This Wednesday October 24 at 6PM in the IULMIA Screening Room (Wells 048): the Black Film Center/Archive, the University Archives, the Neal-Marshall Black Cultural Center Library and IU Libraries Moving Image Archive will stage (RE)FOCUS: Black America 1968/2018.
This interactive experience includes a screening of HERITAGE OF THE NEGRO 30 min. (1965), narrated by Ossie Davis and FACING THE FAÇADE 55 min. (1994), directed by IU Alumnus Jerald Harkness. Mr. Harkness and Tim Mayer, the designer of many of the FOCUS program posters will be present for discussion. This project is supported by Indiana Humanities. For more information about these specific films or questions about accessing them please contact the Indiana University Libraries’ Moving Image Archive.
This striking poster for a film series in IU’s Fine Arts Auditorium stood out among materials on display for the “Voices of 68’” exhibit at University Archives in the spring 2018 semester. Many important questions surround this poster: Who designed it? Why do the titles of these films seem familiar? Whose face is this? What was Focus: Black America?
The film series advertised on the poster turned out to be part of a yearlong event held on Indiana University’s campus throughout 1968. Many of these films are titles held by the Moving Image Archive. The poster was designed by Tim Mayer, then a design student at IUB and today a retired member of the Bloomington City Council.
FOCUS: Black America originally took place in 1968 and organizers brought entertainers, academics, artists, politicians, and activists to Indiana University to lecture, participate in panels, showcase artworks, and give performances. Professor Gus Liebenow, founding chair of the African Studies Program, initiated the program with the help of faculty and students in African Studies and across the Indiana University campus. An entire box of Dr. Liebenow’s papers, held in the Indiana University Archives, is specifically dedicated to the yearlong event’s formation. The documents supply evidence of an attempt on IU’s campus to broadcast the history and experiences of Africans and African Americans to the campus.
1968 was a transformative year in the United States, particularly on college campuses. Dr. Martin Luther King, Jr. was assassinated that April, just as IU students were finishing the 67’-68’ semester. At San Francisco State in the fall of 1968, the Black Student Union and a coalition of student groups known as the Third World Liberation Front led a five month strike demanding equal access to public education, more senior faculty of color, and a curriculum the embraced the histories of all Americans. Among the gains was the establishment of the SFS’s College of Ethnic Studies which served as a model for universities across the the country. Students and other activists were protesting the war in Vietnam. Students on IU’s campus held a sit-in at the Little 500 that year to protest a lack of black representation on campus and address discriminatory clauses in Greek organization charters. The Black Market on Kirkwood Avenue would be firebombed by Klan members later that December and just down the road from Bloomington, Carol Jenkins, a young black woman from Rushville, Indiana, was brutally murdered by two white men in Martinsville. By the early 1970s, the Neal-Marshall Black Culture Center and the academic department that would becomes the Department of African American and African Diaspora Studies were founded in the wake of student activism.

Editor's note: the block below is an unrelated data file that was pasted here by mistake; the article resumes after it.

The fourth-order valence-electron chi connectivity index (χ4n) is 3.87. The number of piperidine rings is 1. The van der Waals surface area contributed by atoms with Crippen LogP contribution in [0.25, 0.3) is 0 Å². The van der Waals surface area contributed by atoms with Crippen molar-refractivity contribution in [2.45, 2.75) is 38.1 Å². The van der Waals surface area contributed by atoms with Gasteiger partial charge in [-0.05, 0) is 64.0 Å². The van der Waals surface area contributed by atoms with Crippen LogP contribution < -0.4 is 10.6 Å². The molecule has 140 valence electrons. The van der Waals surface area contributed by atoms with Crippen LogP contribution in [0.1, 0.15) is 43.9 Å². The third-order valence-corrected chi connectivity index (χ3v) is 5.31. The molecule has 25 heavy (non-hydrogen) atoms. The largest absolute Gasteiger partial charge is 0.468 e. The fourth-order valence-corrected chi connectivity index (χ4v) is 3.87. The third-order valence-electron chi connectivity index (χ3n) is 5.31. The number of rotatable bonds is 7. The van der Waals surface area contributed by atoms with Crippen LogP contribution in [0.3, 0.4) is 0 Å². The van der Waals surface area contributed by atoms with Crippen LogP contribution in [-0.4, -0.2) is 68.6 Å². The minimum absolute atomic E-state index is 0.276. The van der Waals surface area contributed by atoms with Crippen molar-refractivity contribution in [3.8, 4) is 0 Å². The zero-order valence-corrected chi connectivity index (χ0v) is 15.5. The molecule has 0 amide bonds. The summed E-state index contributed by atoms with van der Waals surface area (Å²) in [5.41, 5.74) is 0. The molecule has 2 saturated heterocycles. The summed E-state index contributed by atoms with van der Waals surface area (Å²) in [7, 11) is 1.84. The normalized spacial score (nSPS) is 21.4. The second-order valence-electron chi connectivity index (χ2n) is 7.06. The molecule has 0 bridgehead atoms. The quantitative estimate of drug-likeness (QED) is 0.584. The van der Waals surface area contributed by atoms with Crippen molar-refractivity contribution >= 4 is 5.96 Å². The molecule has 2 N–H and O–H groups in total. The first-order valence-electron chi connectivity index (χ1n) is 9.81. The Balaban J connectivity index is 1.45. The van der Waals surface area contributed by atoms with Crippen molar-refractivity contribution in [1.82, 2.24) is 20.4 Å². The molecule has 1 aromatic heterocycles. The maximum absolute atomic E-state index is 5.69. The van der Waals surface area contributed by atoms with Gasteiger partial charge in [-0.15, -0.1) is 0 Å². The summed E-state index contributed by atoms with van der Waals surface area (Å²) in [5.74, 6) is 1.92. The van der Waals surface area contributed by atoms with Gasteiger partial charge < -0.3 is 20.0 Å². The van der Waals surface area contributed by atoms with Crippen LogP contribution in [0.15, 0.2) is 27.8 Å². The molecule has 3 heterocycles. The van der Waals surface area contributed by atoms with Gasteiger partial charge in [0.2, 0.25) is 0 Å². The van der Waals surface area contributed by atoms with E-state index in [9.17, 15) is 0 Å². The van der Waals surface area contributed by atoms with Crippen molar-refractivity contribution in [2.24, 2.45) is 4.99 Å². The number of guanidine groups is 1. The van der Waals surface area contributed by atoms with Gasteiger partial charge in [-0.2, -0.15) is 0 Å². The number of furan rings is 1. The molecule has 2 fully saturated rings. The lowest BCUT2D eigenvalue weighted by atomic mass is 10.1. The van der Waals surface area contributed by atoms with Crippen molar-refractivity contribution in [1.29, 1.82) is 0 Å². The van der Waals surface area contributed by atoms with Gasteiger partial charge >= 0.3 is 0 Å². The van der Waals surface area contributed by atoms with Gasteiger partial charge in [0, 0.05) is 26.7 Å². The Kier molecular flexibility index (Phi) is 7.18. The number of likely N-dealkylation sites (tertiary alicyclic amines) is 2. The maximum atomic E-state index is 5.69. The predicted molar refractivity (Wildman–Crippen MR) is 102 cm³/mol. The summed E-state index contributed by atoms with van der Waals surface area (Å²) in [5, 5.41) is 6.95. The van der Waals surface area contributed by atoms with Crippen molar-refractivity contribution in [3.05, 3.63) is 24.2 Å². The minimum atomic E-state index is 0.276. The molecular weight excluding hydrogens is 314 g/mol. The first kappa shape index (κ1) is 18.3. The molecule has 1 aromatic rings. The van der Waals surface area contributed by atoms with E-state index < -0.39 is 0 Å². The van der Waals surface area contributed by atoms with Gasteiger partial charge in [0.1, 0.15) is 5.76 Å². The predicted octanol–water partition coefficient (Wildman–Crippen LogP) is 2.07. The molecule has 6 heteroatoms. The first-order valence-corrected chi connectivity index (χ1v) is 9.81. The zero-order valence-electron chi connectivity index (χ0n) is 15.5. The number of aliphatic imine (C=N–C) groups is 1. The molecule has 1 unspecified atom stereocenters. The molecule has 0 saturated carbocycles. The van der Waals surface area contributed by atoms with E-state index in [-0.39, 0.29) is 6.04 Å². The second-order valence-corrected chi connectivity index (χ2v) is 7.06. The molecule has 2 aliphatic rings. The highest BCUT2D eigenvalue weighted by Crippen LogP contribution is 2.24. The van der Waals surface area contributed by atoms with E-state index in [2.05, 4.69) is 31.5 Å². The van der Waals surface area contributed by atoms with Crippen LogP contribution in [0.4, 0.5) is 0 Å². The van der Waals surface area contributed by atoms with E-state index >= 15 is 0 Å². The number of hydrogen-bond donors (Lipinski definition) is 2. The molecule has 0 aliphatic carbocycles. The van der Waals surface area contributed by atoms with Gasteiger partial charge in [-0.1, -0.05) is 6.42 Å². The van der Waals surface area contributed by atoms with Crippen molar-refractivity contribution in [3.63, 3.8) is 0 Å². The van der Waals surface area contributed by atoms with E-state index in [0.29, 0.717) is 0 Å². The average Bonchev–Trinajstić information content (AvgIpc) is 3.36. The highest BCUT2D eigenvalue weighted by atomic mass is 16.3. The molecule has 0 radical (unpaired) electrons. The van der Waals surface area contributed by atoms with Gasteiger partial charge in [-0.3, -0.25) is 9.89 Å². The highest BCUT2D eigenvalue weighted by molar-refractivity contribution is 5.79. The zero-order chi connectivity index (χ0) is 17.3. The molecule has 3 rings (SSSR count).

Where would FOCUS turn its focus?
Liebenow, his colleagues, and students across campus, sought resources at IU to respond to racial injustice and both overt and institutionalized white supremacy in Indiana with lectures, seminars, musical and theater performances, and a variety of motion picture screenings. Some of the films, which were presented at events on campus, were specifically educational and responsive to social problems related to prejudice and discrimination, while other screenings featured Hollywood narratives that dealt thematically with race and racial identity. Some of the educational and documentary programs were produced and broadcast by CBS and WNET television networks and became part of Indiana University’s Audio/Visual catalogue. The Moving Image Archive has recently digitized educational and documentary films that were, according to information available in Liebenow’s papers, screened at these various FOCUS events.
One question about these films and others shown at various FOCUS events is whether they were truly responsive to the campus climate and the needs of black students on IU’s campus. Included in Liebenow’s papers is an editorial written in the Indiana Daily Student, titled “Focus Picture is Out of Focus,” which casts doubt on the extent of this responsiveness. The writer argues that the program is out of touch with the “black racial situation in this country” and calls for more inclusion of black students, whose voices were not being heard in the development of the program.
Who was FOCUS ’68 for and does it have parallel audiences today? What does FOCUS ’68 mean today? Why this program and why now? What can we learn about the curatorial logic of 1968 through this exhibition? Have we made the right choices for (RE)Focus 2018? How might today’s student leaders respond to ’68 and what are their strategies for engaging politics, literature, art, scholarship, and music today in Black America, on campus?